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Hundreds protest in Denmark against new ban on facial veils in public

By Emil Gjerding Nielson

COPENHAGEN (Reuters) – Hundreds of Danes gathered in Copenhagen on Wednesday to protest a new ban on wearing facial veils in public and accuse the government of women's rights

The Danish Parliament issued a ban in May and joined France and some other European Union countries to defend what some politicians call secular and democratic values.

The demonstrators, many wearing the niqab veil or all-enveloping burqa, began a march from the central district of Norrebro to the Bellahoj police station on the outskirts of the city.

Protesters, often with children in tow, included non-Muslim Muslim women and non-Muslims, a Danes covered with faces. No incidents were reported.

"We must send a message to the government that we are not bowing down to discrimination and a law that specifically targets a religious minority," said Sabina, 21, a Niqab hairstyle student that her full name was not is used.

She is one of about 150-200 Muslim women – 0.1 percent of those in the countryside – who wear either the niqab or burqa clothing that covers the face or whole body every day. Muslims make up about 5 percent of Denmark's 5.7 million inhabitants.

Under the law, the police will be able to order women to remove their veils or order them to leave public areas. Justice Minister Soren Pape Poulsen said officers would fine them and tell them to go home.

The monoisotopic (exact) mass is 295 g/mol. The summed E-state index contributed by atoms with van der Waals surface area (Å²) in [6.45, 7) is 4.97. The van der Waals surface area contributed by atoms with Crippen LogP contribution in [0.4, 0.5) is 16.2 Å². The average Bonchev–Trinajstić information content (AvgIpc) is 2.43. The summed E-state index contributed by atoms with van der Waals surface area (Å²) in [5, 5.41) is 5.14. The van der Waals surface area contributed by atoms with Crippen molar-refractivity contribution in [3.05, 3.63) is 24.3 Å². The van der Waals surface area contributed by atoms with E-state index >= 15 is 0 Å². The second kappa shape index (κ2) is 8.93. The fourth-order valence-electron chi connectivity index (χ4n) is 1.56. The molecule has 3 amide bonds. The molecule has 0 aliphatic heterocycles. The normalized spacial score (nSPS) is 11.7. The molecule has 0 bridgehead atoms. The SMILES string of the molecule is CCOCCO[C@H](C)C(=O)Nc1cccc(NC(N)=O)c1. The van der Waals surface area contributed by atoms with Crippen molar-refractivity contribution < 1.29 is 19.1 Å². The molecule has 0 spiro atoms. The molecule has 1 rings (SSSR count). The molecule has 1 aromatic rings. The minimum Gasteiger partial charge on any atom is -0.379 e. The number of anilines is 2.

Fines range from 1,000 Danish kroner ($ 160) for a first offense up to 10,000 kronor for a fourth.

DISCRIMINATORY, CRITICS SAY [19659011] Despite its generic formulation, legislation is widely interpreted as discriminating against Muslims in Denmark and as violating the right of women to freedom of expression and religion.

Critics who consider the small number of Muslim women in Denmark who actually wear a niqab regard the law as one of the reasons for the increase in anti-immigrant sentiment in the Nordic countries.

"If this law protects women's rights, it fails," said Fotis Filippou, deputy Europe director of human rights group Amnesty International. "Instead, the law criminalizes women for their choice of clothing – a ridicule of the freedoms that Denmark claims to uphold."

The police said none of the veiled protesters would be punished for certain uses of facial veils, for example, to exercise freedom as part of a peaceful protest, are exempted from the law.

The Ministry of Justice stated that the ban would focus on women who are forced by their families to wear veils, even though it was indicted for being vague about who would conflict

The head of the Danish police union, Claus Oxfeldt, said he would have preferred a more comprehensive guide to enforcing the ban.

"We need to be as thorough as possible so that we do not end up in situations where" 100 percent know how to act, "he said.

For example, he was not sure if Asian tourists who had one Wear mask against pollution, are affected by the ban.

France – with the largest Muslim community in the EU – as Belgium, the Netherlands, Bulgaria and the German state of Bavaria have imposed some restrictions on the facial veil in public.

France controversial ban in 2011 has contributed to a further alienation that many Muslims were attacking the streets on women who also wore legal headscarves

(Report by Emil Gjerding Nielson, edited by Jacob Gronholt-Pedersen and Mark Heinrich) [19659021]
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